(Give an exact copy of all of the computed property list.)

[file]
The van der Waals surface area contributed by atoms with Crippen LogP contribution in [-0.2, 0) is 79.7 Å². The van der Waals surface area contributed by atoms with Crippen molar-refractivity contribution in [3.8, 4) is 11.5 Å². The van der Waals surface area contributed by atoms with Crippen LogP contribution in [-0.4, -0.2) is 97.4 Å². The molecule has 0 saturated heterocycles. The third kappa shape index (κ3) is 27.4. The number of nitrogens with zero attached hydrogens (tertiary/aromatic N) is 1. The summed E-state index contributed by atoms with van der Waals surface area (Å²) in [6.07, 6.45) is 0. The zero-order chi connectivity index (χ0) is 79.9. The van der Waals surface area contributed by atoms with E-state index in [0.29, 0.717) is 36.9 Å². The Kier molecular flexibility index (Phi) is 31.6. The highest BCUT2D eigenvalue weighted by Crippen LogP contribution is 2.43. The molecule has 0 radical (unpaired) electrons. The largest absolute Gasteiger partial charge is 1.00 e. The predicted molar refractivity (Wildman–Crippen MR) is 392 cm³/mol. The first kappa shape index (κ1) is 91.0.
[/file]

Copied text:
The van der Waals surface area contributed by atoms with Crippen LogP contribution in [-0.2, 0) is 79.7 Å². The van der Waals surface area contributed by atoms with Crippen molar-refractivity contribution in [3.8, 4) is 11.5 Å². The van der Waals surface area contributed by atoms with Crippen LogP contribution in [-0.4, -0.2) is 97.4 Å². The molecule has 0 saturated heterocycles. The third kappa shape index (κ3) is 27.4. The number of nitrogens with zero attached hydrogens (tertiary/aromatic N) is 1. The summed E-state index contributed by atoms with van der Waals surface area (Å²) in [6.07, 6.45) is 0. The zero-order chi connectivity index (χ0) is 79.9. The van der Waals surface area contributed by atoms with E-state index in [0.29, 0.717) is 36.9 Å². The Kier molecular flexibility index (Phi) is 31.6. The highest BCUT2D eigenvalue weighted by Crippen LogP contribution is 2.43. The molecule has 0 radical (unpaired) electrons. The largest absolute Gasteiger partial charge is 1.00 e. The predicted molar refractivity (Wildman–Crippen MR) is 392 cm³/mol. The first kappa shape index (κ1) is 91.0.